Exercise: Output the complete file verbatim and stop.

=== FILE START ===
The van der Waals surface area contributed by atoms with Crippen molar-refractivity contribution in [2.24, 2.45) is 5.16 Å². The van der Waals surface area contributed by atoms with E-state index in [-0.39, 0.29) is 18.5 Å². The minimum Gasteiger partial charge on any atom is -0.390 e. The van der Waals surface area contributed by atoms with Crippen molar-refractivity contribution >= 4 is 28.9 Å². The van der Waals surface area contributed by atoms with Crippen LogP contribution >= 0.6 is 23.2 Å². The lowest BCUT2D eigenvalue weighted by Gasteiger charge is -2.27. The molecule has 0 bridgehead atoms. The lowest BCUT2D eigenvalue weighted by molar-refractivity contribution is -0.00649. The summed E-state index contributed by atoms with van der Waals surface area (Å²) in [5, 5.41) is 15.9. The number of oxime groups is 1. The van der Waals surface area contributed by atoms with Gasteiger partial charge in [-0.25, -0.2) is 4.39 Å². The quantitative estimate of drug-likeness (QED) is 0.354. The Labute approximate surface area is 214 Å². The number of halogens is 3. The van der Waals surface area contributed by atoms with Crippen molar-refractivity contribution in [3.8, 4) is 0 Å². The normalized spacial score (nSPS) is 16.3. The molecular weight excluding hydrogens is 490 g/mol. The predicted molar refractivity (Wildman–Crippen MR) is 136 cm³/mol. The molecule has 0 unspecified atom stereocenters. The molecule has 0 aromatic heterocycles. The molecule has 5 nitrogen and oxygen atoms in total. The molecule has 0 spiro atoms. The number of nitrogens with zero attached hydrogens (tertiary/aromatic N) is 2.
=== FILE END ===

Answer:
The van der Waals surface area contributed by atoms with Crippen molar-refractivity contribution in [2.24, 2.45) is 5.16 Å². The van der Waals surface area contributed by atoms with E-state index in [-0.39, 0.29) is 18.5 Å². The minimum Gasteiger partial charge on any atom is -0.390 e. The van der Waals surface area contributed by atoms with Crippen molar-refractivity contribution >= 4 is 28.9 Å². The van der Waals surface area contributed by atoms with Crippen LogP contribution >= 0.6 is 23.2 Å². The lowest BCUT2D eigenvalue weighted by Gasteiger charge is -2.27. The molecule has 0 bridgehead atoms. The lowest BCUT2D eigenvalue weighted by molar-refractivity contribution is -0.00649. The summed E-state index contributed by atoms with van der Waals surface area (Å²) in [5, 5.41) is 15.9. The number of oxime groups is 1. The van der Waals surface area contributed by atoms with Gasteiger partial charge in [-0.25, -0.2) is 4.39 Å². The quantitative estimate of drug-likeness (QED) is 0.354. The Labute approximate surface area is 214 Å². The number of halogens is 3. The van der Waals surface area contributed by atoms with Crippen molar-refractivity contribution in [3.8, 4) is 0 Å². The normalized spacial score (nSPS) is 16.3. The molecular weight excluding hydrogens is 490 g/mol. The predicted molar refractivity (Wildman–Crippen MR) is 136 cm³/mol. The molecule has 0 unspecified atom stereocenters. The molecule has 0 aromatic heterocycles. The molecule has 5 nitrogen and oxygen atoms in total. The molecule has 0 spiro atoms. The number of nitrogens with zero attached hydrogens (tertiary/aromatic N) is 2.